With Paul McGinley’s captain’s picks announcement Tuesday morning, the 2014 European Ryder Cup roster is complete.
The Ryder Cup veteran selected Ian Poulter, Lee Westwood and the red-hot Stephen Gallacher to represent Team Europe Sept. 26-28 at Gleneagles in Perthshire, Scotland. The trio will join Thomas Bjorn, Jamie Donaldson, Victor Dubuisson, Sergio Garcia, Martin Kaymer, Graeme McDowell, Rory McIlroy, Justin Rose and Henrik Stenson on the 12-man roster that will hope to retain the cup.
With the European roster complete, we take an in-depth look at the team:
Captain: Paul McGinley
Ryder Cup record: 2002 (winners), 2004 (winners), 2006 (winners), 2010 (Vice Captain) (winners), 2012 (Vice Captain) | Played 9, Won 2, Lost 2, Halved 5, Points 4½
The man who holed the winning putt at The Belfry in 2002 before throwing himself into the pond beside the 18th green left nothing to chance in his planning. There will be no left-field selections when it comes to putting together his fourball and foursomes pairings. He has never been on the losing side, and won’t want that habit to change at Gleneagles. Delighted with his team, McGinley will be confident of recording another victory for Europe.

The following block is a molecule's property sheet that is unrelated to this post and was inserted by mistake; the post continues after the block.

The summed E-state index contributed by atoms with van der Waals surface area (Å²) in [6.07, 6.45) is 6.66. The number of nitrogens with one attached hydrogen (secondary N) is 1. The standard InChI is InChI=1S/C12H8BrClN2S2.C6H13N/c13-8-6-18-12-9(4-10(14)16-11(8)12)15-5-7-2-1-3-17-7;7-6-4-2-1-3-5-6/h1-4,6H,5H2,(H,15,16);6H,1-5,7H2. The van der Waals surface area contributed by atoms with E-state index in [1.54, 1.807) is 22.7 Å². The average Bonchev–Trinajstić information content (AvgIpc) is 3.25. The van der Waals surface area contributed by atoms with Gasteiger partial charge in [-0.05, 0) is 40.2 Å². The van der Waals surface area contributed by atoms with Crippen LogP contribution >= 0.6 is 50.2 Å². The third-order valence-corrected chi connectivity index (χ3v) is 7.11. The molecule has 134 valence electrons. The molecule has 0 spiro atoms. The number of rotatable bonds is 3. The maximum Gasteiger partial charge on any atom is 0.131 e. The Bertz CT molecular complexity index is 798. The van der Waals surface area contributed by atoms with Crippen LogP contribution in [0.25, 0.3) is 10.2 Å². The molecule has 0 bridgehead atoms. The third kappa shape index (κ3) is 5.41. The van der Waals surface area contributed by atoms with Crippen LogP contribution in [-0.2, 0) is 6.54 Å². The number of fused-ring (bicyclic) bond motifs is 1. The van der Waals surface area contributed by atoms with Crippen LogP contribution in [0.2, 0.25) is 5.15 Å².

Rory McIlroy, Northern Ireland, 25
Ryder Cup record: 2010 (winners), 2012 (winners) | Played 9, Won 4, Lost 3, Halved 2, Points 5
The World No. 1 has come a long way since describing the Ryder Cup as an exhibition match. He’s likely to have to play five times, and he’ll relish the challenge, having bounced back with victory in two majors this year. McIlroy hits the ball a mile and, at the age of just 25, will be playing in his third Ryder Cup. His teammates will be queueing up to partner him.
Henrik Stenson, 38, Sweden
Ryder Cup record: 2006 (winners), 2008 | Played 7, Won 2, Lost 3, Halved 2, Points 3
The Swede is hewn from granite and will fear nobody on the American team. Stenson is a man who has trawled the depths of despair in his career, losing both his form and much of his fortune. But he has shrugged it off and bounced back to claim his place among the best players on the planet. Can you imagine him trembling at the prospect of holing a crucial putt to win? Very unlikely.
Justin Rose, England, 34
Ryder Cup record: 2008, 2012 (winners) | Played 9, Won 6, Lost 3, Halved 0, Points 6